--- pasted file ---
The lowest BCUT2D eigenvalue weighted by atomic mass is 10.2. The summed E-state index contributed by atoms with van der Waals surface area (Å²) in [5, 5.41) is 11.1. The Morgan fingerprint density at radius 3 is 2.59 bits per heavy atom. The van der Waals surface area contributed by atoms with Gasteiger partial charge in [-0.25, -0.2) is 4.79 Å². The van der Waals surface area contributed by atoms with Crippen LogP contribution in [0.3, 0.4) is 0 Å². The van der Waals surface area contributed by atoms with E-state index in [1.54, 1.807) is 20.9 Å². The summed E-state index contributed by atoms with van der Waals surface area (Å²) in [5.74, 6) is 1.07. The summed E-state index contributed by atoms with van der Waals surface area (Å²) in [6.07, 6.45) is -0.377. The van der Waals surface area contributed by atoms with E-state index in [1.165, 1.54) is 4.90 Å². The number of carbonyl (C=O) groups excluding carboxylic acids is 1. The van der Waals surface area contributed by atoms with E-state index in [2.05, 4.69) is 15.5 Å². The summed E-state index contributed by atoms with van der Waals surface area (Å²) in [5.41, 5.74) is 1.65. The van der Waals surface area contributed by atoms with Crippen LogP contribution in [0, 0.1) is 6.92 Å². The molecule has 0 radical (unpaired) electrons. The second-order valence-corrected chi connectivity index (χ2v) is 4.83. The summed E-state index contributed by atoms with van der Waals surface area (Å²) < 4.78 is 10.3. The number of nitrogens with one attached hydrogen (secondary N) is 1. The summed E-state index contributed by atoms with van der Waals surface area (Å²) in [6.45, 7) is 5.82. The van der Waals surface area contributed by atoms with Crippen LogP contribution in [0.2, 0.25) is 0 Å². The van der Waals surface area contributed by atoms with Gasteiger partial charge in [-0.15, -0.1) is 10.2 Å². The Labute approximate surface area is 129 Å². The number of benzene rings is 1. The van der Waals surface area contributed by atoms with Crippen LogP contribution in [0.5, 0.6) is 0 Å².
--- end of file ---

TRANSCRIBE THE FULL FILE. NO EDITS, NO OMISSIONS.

The lowest BCUT2D eigenvalue weighted by atomic mass is 10.2. The summed E-state index contributed by atoms with van der Waals surface area (Å²) in [5, 5.41) is 11.1. The Morgan fingerprint density at radius 3 is 2.59 bits per heavy atom. The van der Waals surface area contributed by atoms with Gasteiger partial charge in [-0.25, -0.2) is 4.79 Å². The van der Waals surface area contributed by atoms with Crippen LogP contribution in [0.3, 0.4) is 0 Å². The van der Waals surface area contributed by atoms with E-state index in [1.54, 1.807) is 20.9 Å². The summed E-state index contributed by atoms with van der Waals surface area (Å²) in [5.74, 6) is 1.07. The summed E-state index contributed by atoms with van der Waals surface area (Å²) in [6.07, 6.45) is -0.377. The van der Waals surface area contributed by atoms with E-state index in [1.165, 1.54) is 4.90 Å². The number of carbonyl (C=O) groups excluding carboxylic acids is 1. The van der Waals surface area contributed by atoms with E-state index in [2.05, 4.69) is 15.5 Å². The summed E-state index contributed by atoms with van der Waals surface area (Å²) in [5.41, 5.74) is 1.65. The van der Waals surface area contributed by atoms with Crippen LogP contribution in [0, 0.1) is 6.92 Å². The molecule has 0 radical (unpaired) electrons. The second-order valence-corrected chi connectivity index (χ2v) is 4.83. The summed E-state index contributed by atoms with van der Waals surface area (Å²) < 4.78 is 10.3. The number of nitrogens with one attached hydrogen (secondary N) is 1. The summed E-state index contributed by atoms with van der Waals surface area (Å²) in [6.45, 7) is 5.82. The van der Waals surface area contributed by atoms with Crippen LogP contribution in [0.2, 0.25) is 0 Å². The van der Waals surface area contributed by atoms with Gasteiger partial charge in [-0.15, -0.1) is 10.2 Å². The Labute approximate surface area is 129 Å². The number of benzene rings is 1. The van der Waals surface area contributed by atoms with Crippen LogP contribution in [0.5, 0.6) is 0 Å².